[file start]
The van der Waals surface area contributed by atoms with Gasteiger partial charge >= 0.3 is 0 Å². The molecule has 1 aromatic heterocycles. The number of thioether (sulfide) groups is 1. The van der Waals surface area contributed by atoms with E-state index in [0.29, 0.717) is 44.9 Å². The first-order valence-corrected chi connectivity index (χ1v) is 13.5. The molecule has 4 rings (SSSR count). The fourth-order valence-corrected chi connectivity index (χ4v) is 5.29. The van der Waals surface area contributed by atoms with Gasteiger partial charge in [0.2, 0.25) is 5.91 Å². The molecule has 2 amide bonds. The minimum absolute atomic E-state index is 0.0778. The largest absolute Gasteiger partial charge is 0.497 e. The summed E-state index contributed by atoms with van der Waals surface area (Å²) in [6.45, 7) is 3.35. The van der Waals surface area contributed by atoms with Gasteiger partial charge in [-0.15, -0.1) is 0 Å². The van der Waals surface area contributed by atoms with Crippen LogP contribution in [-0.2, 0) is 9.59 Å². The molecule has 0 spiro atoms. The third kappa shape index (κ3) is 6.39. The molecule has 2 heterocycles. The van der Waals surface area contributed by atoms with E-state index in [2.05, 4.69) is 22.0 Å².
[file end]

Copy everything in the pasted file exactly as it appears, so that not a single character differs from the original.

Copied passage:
The van der Waals surface area contributed by atoms with Gasteiger partial charge >= 0.3 is 0 Å². The molecule has 1 aromatic heterocycles. The number of thioether (sulfide) groups is 1. The van der Waals surface area contributed by atoms with E-state index in [0.29, 0.717) is 44.9 Å². The first-order valence-corrected chi connectivity index (χ1v) is 13.5. The molecule has 4 rings (SSSR count). The fourth-order valence-corrected chi connectivity index (χ4v) is 5.29. The van der Waals surface area contributed by atoms with Gasteiger partial charge in [0.2, 0.25) is 5.91 Å². The molecule has 2 amide bonds. The minimum absolute atomic E-state index is 0.0778. The largest absolute Gasteiger partial charge is 0.497 e. The summed E-state index contributed by atoms with van der Waals surface area (Å²) in [6.45, 7) is 3.35. The van der Waals surface area contributed by atoms with Gasteiger partial charge in [-0.15, -0.1) is 0 Å². The van der Waals surface area contributed by atoms with Crippen LogP contribution in [-0.2, 0) is 9.59 Å². The molecule has 0 spiro atoms. The third kappa shape index (κ3) is 6.39. The molecule has 2 heterocycles. The van der Waals surface area contributed by atoms with E-state index in [2.05, 4.69) is 22.0 Å².